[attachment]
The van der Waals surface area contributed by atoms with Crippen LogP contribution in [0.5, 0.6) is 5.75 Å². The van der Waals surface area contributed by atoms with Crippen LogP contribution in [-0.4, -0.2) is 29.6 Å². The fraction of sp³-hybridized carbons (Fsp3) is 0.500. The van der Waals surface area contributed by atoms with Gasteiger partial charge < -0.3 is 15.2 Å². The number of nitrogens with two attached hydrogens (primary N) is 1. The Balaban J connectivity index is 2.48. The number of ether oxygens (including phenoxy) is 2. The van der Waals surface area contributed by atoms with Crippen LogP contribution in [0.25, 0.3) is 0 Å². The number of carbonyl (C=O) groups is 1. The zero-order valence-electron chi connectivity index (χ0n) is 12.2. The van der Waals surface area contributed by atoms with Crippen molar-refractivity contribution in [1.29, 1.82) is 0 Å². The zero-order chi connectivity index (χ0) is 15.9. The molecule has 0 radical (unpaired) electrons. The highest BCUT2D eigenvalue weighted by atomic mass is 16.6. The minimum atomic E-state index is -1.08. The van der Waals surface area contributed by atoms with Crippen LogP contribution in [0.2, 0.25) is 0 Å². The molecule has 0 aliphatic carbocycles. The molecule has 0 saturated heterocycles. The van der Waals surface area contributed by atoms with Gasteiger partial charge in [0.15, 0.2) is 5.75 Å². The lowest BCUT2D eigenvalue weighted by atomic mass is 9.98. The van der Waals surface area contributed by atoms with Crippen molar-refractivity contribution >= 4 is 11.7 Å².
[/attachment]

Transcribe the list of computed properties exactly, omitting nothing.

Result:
The van der Waals surface area contributed by atoms with Crippen LogP contribution in [0.5, 0.6) is 5.75 Å². The van der Waals surface area contributed by atoms with Crippen LogP contribution in [-0.4, -0.2) is 29.6 Å². The fraction of sp³-hybridized carbons (Fsp3) is 0.500. The van der Waals surface area contributed by atoms with Gasteiger partial charge < -0.3 is 15.2 Å². The number of nitrogens with two attached hydrogens (primary N) is 1. The Balaban J connectivity index is 2.48. The number of ether oxygens (including phenoxy) is 2. The van der Waals surface area contributed by atoms with Crippen LogP contribution in [0.25, 0.3) is 0 Å². The number of carbonyl (C=O) groups is 1. The zero-order valence-electron chi connectivity index (χ0n) is 12.2. The van der Waals surface area contributed by atoms with Crippen molar-refractivity contribution in [1.29, 1.82) is 0 Å². The zero-order chi connectivity index (χ0) is 15.9. The molecule has 0 radical (unpaired) electrons. The highest BCUT2D eigenvalue weighted by atomic mass is 16.6. The minimum atomic E-state index is -1.08. The van der Waals surface area contributed by atoms with Crippen LogP contribution in [0.2, 0.25) is 0 Å². The molecule has 0 aliphatic carbocycles. The molecule has 0 saturated heterocycles. The van der Waals surface area contributed by atoms with Gasteiger partial charge in [0.15, 0.2) is 5.75 Å². The lowest BCUT2D eigenvalue weighted by atomic mass is 9.98. The van der Waals surface area contributed by atoms with Crippen molar-refractivity contribution >= 4 is 11.7 Å².